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Category: Petroleum Engineering

a novel nanomaterial delivers top performance in extreme situations, as demonstrated by TU Wien (Vienna) with international partners — ScienceDaily

You can lubricate a bicycle chain with oil, but what do you do with a Mars rover or a red-hot conveyor belt in the steel industry? Very special nanomaterials have now been studied by the TU Wien together with research groups from Saarbrücken (Germany), Purdue University in the USA and the Universidad de Chile (Santiago, Chile). The material class of MXenes (pronounced “maxene”) has caused quite a stir in recent years in connection with novel battery technologies. But it now…

Biorobotics lab builds submersible robot snake

Credit: Carnegie Mellon University Carnegie Mellon University’s acclaimed snake-like robot can now slither its way underwater, allowing the modular robotics platform to inspect ships, submarines and infrastructure for damage. A team from the Biorobotics Lab in the School of Computer Science’s Robotics Institute tested the Hardened Underwater Modular Robot Snake (HUMRS) last month in the university’s pool, diving the robot through underwater hoops, showing off its precise and smooth swimming, and demonstrating its ease of control. “We can go places…

Why cities planning to spend billions on light rail should look again at what buses can do

Credit: Shutterstock Many cities in Australia and around the world have recently made or proposed investments in new light rail systems. They often do so in the belief this will not only increase public transport use, but also lead urban renewal and improve a city’s global image. However, compared to light rail, my research shows a system of buses running along dedicated corridors, known as bus rapid transit, has many advantages for Adelaide (the focus of my research) and cities…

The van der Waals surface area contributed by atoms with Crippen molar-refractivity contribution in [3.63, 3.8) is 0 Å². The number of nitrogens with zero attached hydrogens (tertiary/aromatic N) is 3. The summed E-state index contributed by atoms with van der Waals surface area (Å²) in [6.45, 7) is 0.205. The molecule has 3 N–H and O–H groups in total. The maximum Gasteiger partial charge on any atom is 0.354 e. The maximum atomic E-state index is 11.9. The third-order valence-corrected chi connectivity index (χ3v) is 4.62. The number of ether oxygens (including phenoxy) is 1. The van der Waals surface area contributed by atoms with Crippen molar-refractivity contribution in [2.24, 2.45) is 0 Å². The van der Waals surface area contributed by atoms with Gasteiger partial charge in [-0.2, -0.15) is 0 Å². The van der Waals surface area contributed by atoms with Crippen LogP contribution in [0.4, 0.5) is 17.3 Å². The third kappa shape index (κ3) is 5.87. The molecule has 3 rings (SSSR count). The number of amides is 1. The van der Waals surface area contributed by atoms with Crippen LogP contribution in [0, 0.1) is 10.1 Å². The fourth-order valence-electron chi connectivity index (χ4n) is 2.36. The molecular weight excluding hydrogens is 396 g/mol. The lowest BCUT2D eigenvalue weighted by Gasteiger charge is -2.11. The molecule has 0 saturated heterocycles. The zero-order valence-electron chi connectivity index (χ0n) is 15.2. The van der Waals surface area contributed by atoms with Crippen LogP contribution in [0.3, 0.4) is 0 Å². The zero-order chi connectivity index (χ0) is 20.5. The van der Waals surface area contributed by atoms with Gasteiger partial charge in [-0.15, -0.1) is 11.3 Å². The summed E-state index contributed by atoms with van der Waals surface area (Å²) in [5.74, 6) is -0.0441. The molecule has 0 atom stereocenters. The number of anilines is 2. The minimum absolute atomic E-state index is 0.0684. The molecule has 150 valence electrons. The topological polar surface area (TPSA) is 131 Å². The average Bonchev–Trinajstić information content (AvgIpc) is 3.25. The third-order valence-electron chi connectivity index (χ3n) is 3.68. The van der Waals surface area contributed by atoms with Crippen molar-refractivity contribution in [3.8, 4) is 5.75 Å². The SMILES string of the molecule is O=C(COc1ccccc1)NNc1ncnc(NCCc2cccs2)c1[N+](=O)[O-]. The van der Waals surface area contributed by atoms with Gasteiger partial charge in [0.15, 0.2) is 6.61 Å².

ThermoBots: Microrobots on the water

A laser-controlled microrobot floating on the water’s surface. Credit: Franco N. Piñan Basualdo This research project was originated from the collaboration between two institutions with their respective expertise: The TIPs laboratory of the ULB, in Belgium, which is a group dedicated to the study of transport phenomena and fluid interfaces, and the AS2M department of the FEMTO-ST institute, in France, specialized in microrobotics. And thus, ThermoBot was born, a new kind of manipulation platform working on the air-water interface. ThermoBot…

A seven-point plan to tackle the world’s biggest cooling challenge

Credit: Unsplash/CC0 Public Domain The COVID-19 logistics response could be the biggest, single refrigeration challenge the world has ever faced. Cold chains are energy intensive and rely on refrigerants, often with high Global Warming Potential (GWP). Sustainable cold chains that use novel technologies can unlock modal shifts and allow us to think about opportunities in broader temperature opportunities. This opens the door to developing a lasting COVID-19 cold chain legacy that is both resilient and sustainable. Professor Toby Peters, University…